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Million Hearts

Heart disease and stroke are the first and fourth leading causes of death in the United States.  Every year, Americans suffer more than 1.5 million heart attacks and strokes.  Although most people are at risk for heart disease and stroke, racial and ethnic minorities are disproportionately affected by the disease and are less likely to receive recommended preventive services for the early identification of risk factors.   Therefore, the U.S. Department of Health and Human Services has launched Million Hearts®, a national initiative to prevent 1 million heart attacks and strokes by 2017.

Million Hearts Logo Million Hearts® aims to prevent heart disease and stroke by:
• Improving access to effective care
• Improving the quality of care for the ABCS
• Focusing clinical attention on the prevention of heart disease                 
• and stroke
• Activating the public to lead a heart healthy lifestyle
• Improving the prescription and adherence to appropriate  medications for the ABCS

The Centers for Medicare & Medicaid Services, Office of Minority Health embraces this initiative and will continuously work to support Million Hearts® within our portfolio as we strive towards reducing and eliminating health disparities across the country.  

We invite you to watch the following Heart Disease PSA.  Click here to find tips on healthy lifestyle choices that help to lower your risk of heart disease.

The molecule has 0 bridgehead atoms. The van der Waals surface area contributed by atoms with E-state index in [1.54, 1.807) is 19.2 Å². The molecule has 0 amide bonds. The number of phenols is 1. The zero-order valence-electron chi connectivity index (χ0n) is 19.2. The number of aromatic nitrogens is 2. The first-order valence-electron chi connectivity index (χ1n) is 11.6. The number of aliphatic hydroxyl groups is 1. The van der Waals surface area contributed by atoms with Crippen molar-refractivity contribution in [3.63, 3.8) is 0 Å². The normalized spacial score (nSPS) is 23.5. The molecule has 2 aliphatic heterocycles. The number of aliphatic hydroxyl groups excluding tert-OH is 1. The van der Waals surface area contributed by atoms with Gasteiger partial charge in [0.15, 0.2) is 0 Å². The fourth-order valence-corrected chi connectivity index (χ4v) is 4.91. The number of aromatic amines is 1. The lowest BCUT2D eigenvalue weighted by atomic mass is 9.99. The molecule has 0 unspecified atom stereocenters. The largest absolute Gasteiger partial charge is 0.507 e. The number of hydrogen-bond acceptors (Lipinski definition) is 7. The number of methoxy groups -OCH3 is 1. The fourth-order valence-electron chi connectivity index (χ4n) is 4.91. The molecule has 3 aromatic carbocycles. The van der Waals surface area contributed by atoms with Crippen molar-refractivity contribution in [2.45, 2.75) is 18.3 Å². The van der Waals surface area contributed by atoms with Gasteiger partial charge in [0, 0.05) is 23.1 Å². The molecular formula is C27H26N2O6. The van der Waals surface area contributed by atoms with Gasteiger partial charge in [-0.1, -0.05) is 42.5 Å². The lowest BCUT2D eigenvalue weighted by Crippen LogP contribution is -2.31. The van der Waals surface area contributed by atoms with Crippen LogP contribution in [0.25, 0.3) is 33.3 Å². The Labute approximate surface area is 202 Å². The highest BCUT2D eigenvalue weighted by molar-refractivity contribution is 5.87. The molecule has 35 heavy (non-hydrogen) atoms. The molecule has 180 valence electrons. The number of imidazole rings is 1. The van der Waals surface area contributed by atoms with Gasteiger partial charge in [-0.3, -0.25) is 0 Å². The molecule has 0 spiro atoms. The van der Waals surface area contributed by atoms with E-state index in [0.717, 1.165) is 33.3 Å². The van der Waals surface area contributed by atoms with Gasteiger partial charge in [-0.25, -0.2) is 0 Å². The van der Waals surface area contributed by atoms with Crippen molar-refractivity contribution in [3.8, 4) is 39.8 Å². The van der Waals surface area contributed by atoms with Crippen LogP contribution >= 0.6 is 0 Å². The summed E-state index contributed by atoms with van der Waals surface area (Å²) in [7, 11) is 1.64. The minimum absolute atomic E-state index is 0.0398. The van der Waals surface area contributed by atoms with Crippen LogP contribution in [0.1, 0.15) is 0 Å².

For more information, visit:

My Brother’s Keeper initiative: Be informed and get involved

President Obama established My Brother's Keeper, or MBK, to help close the opportunity gaps faced by too many young people across our country, and by boys and young men of color in particular.  The My Brother’s Keeper Task Force is releasing a report next week.   This report will provide an in-depth look at state and local place-based engagement, private-sector action, and efforts made by the federal government to better shape public policy. You'll read about growing efforts across the nation to provide optimism and opportunity for all our young people. And you’ll read examples of how communities, businesses, foundations, and social enterprises are investing in what works.  

In September 2014, the President also issued a challenge to cities, towns, counties and tribes across the country to become “MBK Communities.”  The My Brother’s Keeper Community Challenge is a call to action to build and execute robust plans to ensure that all young people—no matter who they are, where they come from, or the circumstances into which they are born—can achieve their full potential.  More than 60 superintendents of our country's largest urban school districts have also pledged to develop new strategies to help meet the objectives of MBK. And nearly 200 mayors, tribal leaders, and county executives — from 43 states and Washington, D.C. — have accepted the MBK Community Challenge and committed to improve life outcomes for young people at the local level.  

To know more about MBK, available resources, and read the upcoming report visit To get involved in the MBK Community Challenge visit